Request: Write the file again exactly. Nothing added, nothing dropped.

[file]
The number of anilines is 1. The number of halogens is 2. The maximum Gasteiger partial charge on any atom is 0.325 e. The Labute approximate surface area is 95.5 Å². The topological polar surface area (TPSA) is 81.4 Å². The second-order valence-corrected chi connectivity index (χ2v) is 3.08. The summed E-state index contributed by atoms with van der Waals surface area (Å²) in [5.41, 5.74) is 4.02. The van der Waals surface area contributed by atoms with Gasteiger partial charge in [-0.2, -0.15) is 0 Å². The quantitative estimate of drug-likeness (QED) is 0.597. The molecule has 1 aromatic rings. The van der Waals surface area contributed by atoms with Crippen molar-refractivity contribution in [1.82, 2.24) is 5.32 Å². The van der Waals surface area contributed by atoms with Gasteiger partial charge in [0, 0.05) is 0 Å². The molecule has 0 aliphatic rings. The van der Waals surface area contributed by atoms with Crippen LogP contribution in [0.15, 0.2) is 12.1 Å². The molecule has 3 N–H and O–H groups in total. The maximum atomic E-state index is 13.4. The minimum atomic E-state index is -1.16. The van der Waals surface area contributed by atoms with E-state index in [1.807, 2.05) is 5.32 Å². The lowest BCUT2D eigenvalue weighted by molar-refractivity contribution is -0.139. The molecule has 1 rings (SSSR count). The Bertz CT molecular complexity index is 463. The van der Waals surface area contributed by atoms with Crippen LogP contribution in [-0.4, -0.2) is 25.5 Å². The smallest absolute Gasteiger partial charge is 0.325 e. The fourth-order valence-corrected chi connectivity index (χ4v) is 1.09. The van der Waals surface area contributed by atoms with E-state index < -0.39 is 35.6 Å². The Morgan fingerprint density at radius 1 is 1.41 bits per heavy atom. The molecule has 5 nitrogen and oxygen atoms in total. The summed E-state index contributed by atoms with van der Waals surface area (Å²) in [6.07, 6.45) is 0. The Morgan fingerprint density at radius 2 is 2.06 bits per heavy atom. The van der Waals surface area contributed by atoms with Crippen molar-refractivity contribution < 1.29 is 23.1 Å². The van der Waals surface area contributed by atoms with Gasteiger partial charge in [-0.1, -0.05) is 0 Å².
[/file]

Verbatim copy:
The number of anilines is 1. The number of halogens is 2. The maximum Gasteiger partial charge on any atom is 0.325 e. The Labute approximate surface area is 95.5 Å². The topological polar surface area (TPSA) is 81.4 Å². The second-order valence-corrected chi connectivity index (χ2v) is 3.08. The summed E-state index contributed by atoms with van der Waals surface area (Å²) in [5.41, 5.74) is 4.02. The van der Waals surface area contributed by atoms with Gasteiger partial charge in [-0.2, -0.15) is 0 Å². The quantitative estimate of drug-likeness (QED) is 0.597. The molecule has 1 aromatic rings. The van der Waals surface area contributed by atoms with Crippen molar-refractivity contribution in [1.82, 2.24) is 5.32 Å². The van der Waals surface area contributed by atoms with Gasteiger partial charge in [0, 0.05) is 0 Å². The molecule has 0 aliphatic rings. The van der Waals surface area contributed by atoms with Crippen LogP contribution in [0.15, 0.2) is 12.1 Å². The molecule has 3 N–H and O–H groups in total. The maximum atomic E-state index is 13.4. The minimum atomic E-state index is -1.16. The van der Waals surface area contributed by atoms with E-state index in [1.807, 2.05) is 5.32 Å². The lowest BCUT2D eigenvalue weighted by molar-refractivity contribution is -0.139. The molecule has 1 rings (SSSR count). The Bertz CT molecular complexity index is 463. The van der Waals surface area contributed by atoms with Crippen LogP contribution in [-0.4, -0.2) is 25.5 Å². The smallest absolute Gasteiger partial charge is 0.325 e. The fourth-order valence-corrected chi connectivity index (χ4v) is 1.09. The van der Waals surface area contributed by atoms with E-state index < -0.39 is 35.6 Å². The Morgan fingerprint density at radius 1 is 1.41 bits per heavy atom. The molecule has 5 nitrogen and oxygen atoms in total. The summed E-state index contributed by atoms with van der Waals surface area (Å²) in [6.07, 6.45) is 0. The Morgan fingerprint density at radius 2 is 2.06 bits per heavy atom. The van der Waals surface area contributed by atoms with Crippen molar-refractivity contribution < 1.29 is 23.1 Å². The van der Waals surface area contributed by atoms with Gasteiger partial charge in [-0.1, -0.05) is 0 Å².